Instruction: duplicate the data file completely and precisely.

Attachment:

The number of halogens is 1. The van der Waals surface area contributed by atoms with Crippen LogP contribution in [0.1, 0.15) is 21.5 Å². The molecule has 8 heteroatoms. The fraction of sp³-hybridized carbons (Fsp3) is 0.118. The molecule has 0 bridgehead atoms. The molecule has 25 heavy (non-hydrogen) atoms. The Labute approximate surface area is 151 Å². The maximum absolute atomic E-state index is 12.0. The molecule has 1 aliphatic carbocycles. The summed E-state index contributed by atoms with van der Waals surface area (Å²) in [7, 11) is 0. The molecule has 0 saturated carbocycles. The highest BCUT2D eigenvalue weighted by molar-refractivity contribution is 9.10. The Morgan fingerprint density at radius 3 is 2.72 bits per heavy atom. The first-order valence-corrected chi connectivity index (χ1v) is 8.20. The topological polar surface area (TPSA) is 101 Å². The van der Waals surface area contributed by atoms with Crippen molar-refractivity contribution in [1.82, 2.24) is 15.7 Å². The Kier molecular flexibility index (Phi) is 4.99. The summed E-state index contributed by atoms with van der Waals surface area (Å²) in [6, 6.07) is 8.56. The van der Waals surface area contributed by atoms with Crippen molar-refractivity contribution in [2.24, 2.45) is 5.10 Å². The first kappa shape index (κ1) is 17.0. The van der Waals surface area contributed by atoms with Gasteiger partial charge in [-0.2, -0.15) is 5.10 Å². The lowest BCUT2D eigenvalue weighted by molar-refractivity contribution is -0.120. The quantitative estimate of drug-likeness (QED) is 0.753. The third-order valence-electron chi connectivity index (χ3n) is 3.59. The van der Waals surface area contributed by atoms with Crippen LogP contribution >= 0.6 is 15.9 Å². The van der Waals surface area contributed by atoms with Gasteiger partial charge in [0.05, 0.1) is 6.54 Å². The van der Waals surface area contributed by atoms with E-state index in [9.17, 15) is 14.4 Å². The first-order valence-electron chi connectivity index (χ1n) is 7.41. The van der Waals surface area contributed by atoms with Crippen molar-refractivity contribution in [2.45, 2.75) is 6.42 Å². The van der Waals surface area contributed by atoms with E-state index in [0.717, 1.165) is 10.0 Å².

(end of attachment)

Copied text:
The number of halogens is 1. The van der Waals surface area contributed by atoms with Crippen LogP contribution in [0.1, 0.15) is 21.5 Å². The molecule has 8 heteroatoms. The fraction of sp³-hybridized carbons (Fsp3) is 0.118. The molecule has 0 bridgehead atoms. The molecule has 25 heavy (non-hydrogen) atoms. The Labute approximate surface area is 151 Å². The maximum absolute atomic E-state index is 12.0. The molecule has 1 aliphatic carbocycles. The summed E-state index contributed by atoms with van der Waals surface area (Å²) in [7, 11) is 0. The molecule has 0 saturated carbocycles. The highest BCUT2D eigenvalue weighted by molar-refractivity contribution is 9.10. The Morgan fingerprint density at radius 3 is 2.72 bits per heavy atom. The first-order valence-corrected chi connectivity index (χ1v) is 8.20. The topological polar surface area (TPSA) is 101 Å². The van der Waals surface area contributed by atoms with Crippen molar-refractivity contribution in [1.82, 2.24) is 15.7 Å². The Kier molecular flexibility index (Phi) is 4.99. The summed E-state index contributed by atoms with van der Waals surface area (Å²) in [6, 6.07) is 8.56. The van der Waals surface area contributed by atoms with Crippen molar-refractivity contribution in [2.24, 2.45) is 5.10 Å². The first kappa shape index (κ1) is 17.0. The van der Waals surface area contributed by atoms with Gasteiger partial charge in [-0.2, -0.15) is 5.10 Å². The lowest BCUT2D eigenvalue weighted by molar-refractivity contribution is -0.120. The quantitative estimate of drug-likeness (QED) is 0.753. The third-order valence-electron chi connectivity index (χ3n) is 3.59. The van der Waals surface area contributed by atoms with Crippen LogP contribution >= 0.6 is 15.9 Å². The van der Waals surface area contributed by atoms with Gasteiger partial charge in [0.05, 0.1) is 6.54 Å². The van der Waals surface area contributed by atoms with E-state index in [9.17, 15) is 14.4 Å². The first-order valence-electron chi connectivity index (χ1n) is 7.41. The van der Waals surface area contributed by atoms with Crippen molar-refractivity contribution in [2.45, 2.75) is 6.42 Å². The van der Waals surface area contributed by atoms with E-state index in [0.717, 1.165) is 10.0 Å².